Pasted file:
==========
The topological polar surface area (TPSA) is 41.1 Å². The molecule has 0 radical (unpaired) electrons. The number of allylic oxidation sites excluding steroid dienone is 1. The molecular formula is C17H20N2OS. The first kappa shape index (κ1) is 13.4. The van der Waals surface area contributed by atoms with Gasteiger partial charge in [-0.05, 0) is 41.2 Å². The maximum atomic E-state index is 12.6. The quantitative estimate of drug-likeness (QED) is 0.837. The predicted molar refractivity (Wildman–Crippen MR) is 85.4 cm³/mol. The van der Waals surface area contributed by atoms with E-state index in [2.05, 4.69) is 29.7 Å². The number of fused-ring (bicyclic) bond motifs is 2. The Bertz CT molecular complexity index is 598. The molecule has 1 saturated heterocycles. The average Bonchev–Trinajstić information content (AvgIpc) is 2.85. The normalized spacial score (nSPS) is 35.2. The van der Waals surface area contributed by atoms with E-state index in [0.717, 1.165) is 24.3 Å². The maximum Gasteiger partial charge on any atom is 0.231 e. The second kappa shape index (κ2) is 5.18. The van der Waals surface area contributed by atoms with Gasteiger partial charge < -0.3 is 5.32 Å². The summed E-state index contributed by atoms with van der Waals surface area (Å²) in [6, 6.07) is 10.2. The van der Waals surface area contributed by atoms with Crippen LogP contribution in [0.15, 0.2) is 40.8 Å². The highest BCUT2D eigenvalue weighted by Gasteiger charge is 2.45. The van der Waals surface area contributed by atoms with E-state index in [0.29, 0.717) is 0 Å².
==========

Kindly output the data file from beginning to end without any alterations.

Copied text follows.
The topological polar surface area (TPSA) is 41.1 Å². The molecule has 0 radical (unpaired) electrons. The number of allylic oxidation sites excluding steroid dienone is 1. The molecular formula is C17H20N2OS. The first kappa shape index (κ1) is 13.4. The van der Waals surface area contributed by atoms with Gasteiger partial charge in [-0.05, 0) is 41.2 Å². The maximum atomic E-state index is 12.6. The quantitative estimate of drug-likeness (QED) is 0.837. The predicted molar refractivity (Wildman–Crippen MR) is 85.4 cm³/mol. The van der Waals surface area contributed by atoms with E-state index in [2.05, 4.69) is 29.7 Å². The number of fused-ring (bicyclic) bond motifs is 2. The Bertz CT molecular complexity index is 598. The molecule has 1 saturated heterocycles. The average Bonchev–Trinajstić information content (AvgIpc) is 2.85. The normalized spacial score (nSPS) is 35.2. The van der Waals surface area contributed by atoms with E-state index in [0.717, 1.165) is 24.3 Å². The maximum Gasteiger partial charge on any atom is 0.231 e. The second kappa shape index (κ2) is 5.18. The van der Waals surface area contributed by atoms with Gasteiger partial charge < -0.3 is 5.32 Å². The summed E-state index contributed by atoms with van der Waals surface area (Å²) in [6, 6.07) is 10.2. The van der Waals surface area contributed by atoms with Crippen LogP contribution in [0.15, 0.2) is 40.8 Å². The highest BCUT2D eigenvalue weighted by Gasteiger charge is 2.45. The van der Waals surface area contributed by atoms with E-state index in [0.29, 0.717) is 0 Å².